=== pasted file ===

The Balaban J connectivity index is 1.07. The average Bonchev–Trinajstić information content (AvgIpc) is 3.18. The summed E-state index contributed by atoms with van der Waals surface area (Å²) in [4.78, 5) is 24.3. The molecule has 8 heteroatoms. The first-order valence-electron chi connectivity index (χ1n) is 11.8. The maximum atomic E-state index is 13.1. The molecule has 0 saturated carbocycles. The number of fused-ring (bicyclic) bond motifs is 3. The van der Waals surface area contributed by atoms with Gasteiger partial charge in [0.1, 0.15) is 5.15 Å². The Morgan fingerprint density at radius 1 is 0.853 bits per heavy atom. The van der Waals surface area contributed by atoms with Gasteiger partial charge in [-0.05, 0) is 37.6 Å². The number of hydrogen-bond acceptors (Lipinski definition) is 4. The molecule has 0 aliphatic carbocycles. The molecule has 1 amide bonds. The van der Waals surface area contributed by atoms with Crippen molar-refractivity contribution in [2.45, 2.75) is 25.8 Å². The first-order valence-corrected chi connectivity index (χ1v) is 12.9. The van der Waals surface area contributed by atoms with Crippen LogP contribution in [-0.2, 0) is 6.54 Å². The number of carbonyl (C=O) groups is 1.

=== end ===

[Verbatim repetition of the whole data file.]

The Balaban J connectivity index is 1.07. The average Bonchev–Trinajstić information content (AvgIpc) is 3.18. The summed E-state index contributed by atoms with van der Waals surface area (Å²) in [4.78, 5) is 24.3. The molecule has 8 heteroatoms. The first-order valence-electron chi connectivity index (χ1n) is 11.8. The maximum atomic E-state index is 13.1. The molecule has 0 saturated carbocycles. The number of fused-ring (bicyclic) bond motifs is 3. The van der Waals surface area contributed by atoms with Gasteiger partial charge in [0.1, 0.15) is 5.15 Å². The Morgan fingerprint density at radius 1 is 0.853 bits per heavy atom. The van der Waals surface area contributed by atoms with Gasteiger partial charge in [-0.05, 0) is 37.6 Å². The number of hydrogen-bond acceptors (Lipinski definition) is 4. The molecule has 0 aliphatic carbocycles. The molecule has 1 amide bonds. The van der Waals surface area contributed by atoms with Crippen molar-refractivity contribution in [2.45, 2.75) is 25.8 Å². The first-order valence-corrected chi connectivity index (χ1v) is 12.9. The van der Waals surface area contributed by atoms with Crippen LogP contribution in [-0.2, 0) is 6.54 Å². The number of carbonyl (C=O) groups is 1.